We put an MAN TGL 8.910 4×2 XLION with Distribution package on test – does this outgoing model represent a bargain for canny operators?

MAN has been on a drive to improve its market share in the UK after misfortunes with its 12.4-litre D26 engine at Euro 5 saw its reputation take a knock with some operators. At Euro 6, the manufacturer’s trucks are back on top form – and the recent launch of its new TG range has demonstrated a significant step up in terms of build quality and focus on driver comfort.

But while UK operators eagerly await the arrival of the new series, MAN has promised the current generation of TG models will be sold during a period of transition. And if past sales initiatives are anything to go by, then this should mean canny hauliers may soon be able to grab a ‘new’ current-gen TG for something approaching a bargain price.

Launched last year, the manufacturer’s XLION range is a top-tier spec that offers operators additional bells and whistles over and above the vehicle’s standard spec. Unveiled at the CV Show 2019, the headline XLION was of course a TGX 6×2 tractor unit – but XLION packages are also available for TGM, TGS and TGL models.

Boosted comfort

To see whats on offer in the distribution segment, we were recently offered a drive in a TGL with XLION Distribution package. TGL is MAN’s lightweight distribution/construction chassis and can offer very competitive payloads at the right spec.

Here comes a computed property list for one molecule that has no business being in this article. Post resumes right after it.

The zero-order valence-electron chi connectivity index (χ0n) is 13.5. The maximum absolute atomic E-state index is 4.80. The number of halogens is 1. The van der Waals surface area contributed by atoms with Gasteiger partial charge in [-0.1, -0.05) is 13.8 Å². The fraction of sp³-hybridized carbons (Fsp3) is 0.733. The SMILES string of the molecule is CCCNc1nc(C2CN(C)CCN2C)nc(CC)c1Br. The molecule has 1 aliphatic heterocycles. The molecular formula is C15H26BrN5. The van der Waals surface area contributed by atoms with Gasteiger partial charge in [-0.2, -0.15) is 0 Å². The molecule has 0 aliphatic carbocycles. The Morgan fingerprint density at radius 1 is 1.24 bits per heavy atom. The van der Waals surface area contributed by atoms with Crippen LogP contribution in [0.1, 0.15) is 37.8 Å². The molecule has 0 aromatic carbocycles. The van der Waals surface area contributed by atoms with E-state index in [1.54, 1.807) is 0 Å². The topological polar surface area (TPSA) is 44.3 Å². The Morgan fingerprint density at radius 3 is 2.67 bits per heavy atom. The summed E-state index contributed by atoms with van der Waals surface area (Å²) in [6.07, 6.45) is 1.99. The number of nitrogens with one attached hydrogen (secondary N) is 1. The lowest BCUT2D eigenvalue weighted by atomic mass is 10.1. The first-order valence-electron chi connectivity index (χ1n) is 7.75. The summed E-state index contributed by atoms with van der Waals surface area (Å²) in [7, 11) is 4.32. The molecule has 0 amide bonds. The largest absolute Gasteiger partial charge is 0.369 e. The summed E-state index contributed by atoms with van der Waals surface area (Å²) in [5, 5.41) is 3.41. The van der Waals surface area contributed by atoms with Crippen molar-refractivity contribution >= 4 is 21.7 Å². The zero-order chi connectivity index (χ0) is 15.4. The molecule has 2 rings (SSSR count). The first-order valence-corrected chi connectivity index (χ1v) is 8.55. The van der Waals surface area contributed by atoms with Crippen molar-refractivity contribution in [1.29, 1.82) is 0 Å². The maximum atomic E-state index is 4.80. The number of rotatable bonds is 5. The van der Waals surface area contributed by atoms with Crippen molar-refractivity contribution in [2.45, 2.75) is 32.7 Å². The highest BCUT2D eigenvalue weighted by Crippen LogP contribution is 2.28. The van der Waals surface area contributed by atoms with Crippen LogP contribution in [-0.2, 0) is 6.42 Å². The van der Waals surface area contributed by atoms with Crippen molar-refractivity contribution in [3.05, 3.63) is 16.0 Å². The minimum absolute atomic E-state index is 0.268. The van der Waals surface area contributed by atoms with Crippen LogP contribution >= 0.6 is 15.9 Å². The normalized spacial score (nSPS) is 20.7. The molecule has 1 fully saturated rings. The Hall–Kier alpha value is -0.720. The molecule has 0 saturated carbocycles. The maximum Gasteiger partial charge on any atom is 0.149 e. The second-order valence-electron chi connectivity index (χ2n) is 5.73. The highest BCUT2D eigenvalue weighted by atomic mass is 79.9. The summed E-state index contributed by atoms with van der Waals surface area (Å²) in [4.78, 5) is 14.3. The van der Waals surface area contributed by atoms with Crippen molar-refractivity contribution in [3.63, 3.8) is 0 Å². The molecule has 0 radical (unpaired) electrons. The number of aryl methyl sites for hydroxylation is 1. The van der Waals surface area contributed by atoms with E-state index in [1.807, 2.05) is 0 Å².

The XLION Distribution package is offered at a starting price of £2250. Kit inside the XLION cab receives a significant upgrade – the list of driver benefits includes a multi-function steering wheel, driver’s comfort seat with air suspension (L and LX cabs also have the option of a heated Comfort seat with lumbar vertebrae support and shoulder adjustment), air-conditioning system, and a smoker’s package (with ciggy lighter and lockable ashtray).

Audio quality is improved with MAN’s Sound System, and hands-free functionality is included for one or two mobile phones (which can be linked via Bluetooth and controlled by the multi-function steering wheel).